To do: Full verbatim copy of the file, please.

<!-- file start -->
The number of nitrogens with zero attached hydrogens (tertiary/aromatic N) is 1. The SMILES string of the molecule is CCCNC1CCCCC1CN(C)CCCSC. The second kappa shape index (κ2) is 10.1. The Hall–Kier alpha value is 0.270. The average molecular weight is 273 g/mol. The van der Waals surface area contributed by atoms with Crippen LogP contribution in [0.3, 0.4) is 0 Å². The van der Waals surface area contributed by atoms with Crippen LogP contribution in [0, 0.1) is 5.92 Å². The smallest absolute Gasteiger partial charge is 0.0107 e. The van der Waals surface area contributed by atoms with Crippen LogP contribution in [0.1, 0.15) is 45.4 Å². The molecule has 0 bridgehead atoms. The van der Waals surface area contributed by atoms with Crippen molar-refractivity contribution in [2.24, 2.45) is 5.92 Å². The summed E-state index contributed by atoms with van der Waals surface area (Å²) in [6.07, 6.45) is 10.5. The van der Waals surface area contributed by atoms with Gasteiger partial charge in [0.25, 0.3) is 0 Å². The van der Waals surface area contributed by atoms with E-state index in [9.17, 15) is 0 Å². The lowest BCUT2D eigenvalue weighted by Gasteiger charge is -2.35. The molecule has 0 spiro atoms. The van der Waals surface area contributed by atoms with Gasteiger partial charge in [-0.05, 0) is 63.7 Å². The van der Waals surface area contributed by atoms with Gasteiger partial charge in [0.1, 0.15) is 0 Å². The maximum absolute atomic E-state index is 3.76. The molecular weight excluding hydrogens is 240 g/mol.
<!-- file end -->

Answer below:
The number of nitrogens with zero attached hydrogens (tertiary/aromatic N) is 1. The SMILES string of the molecule is CCCNC1CCCCC1CN(C)CCCSC. The second kappa shape index (κ2) is 10.1. The Hall–Kier alpha value is 0.270. The average molecular weight is 273 g/mol. The van der Waals surface area contributed by atoms with Crippen LogP contribution in [0.3, 0.4) is 0 Å². The van der Waals surface area contributed by atoms with Crippen LogP contribution in [0, 0.1) is 5.92 Å². The smallest absolute Gasteiger partial charge is 0.0107 e. The van der Waals surface area contributed by atoms with Crippen LogP contribution in [0.1, 0.15) is 45.4 Å². The molecule has 0 bridgehead atoms. The van der Waals surface area contributed by atoms with Crippen molar-refractivity contribution in [2.24, 2.45) is 5.92 Å². The summed E-state index contributed by atoms with van der Waals surface area (Å²) in [6.07, 6.45) is 10.5. The van der Waals surface area contributed by atoms with Gasteiger partial charge in [0.25, 0.3) is 0 Å². The van der Waals surface area contributed by atoms with E-state index in [9.17, 15) is 0 Å². The lowest BCUT2D eigenvalue weighted by Gasteiger charge is -2.35. The molecule has 0 spiro atoms. The van der Waals surface area contributed by atoms with Gasteiger partial charge in [-0.05, 0) is 63.7 Å². The van der Waals surface area contributed by atoms with Gasteiger partial charge in [0.1, 0.15) is 0 Å². The maximum absolute atomic E-state index is 3.76. The molecular weight excluding hydrogens is 240 g/mol.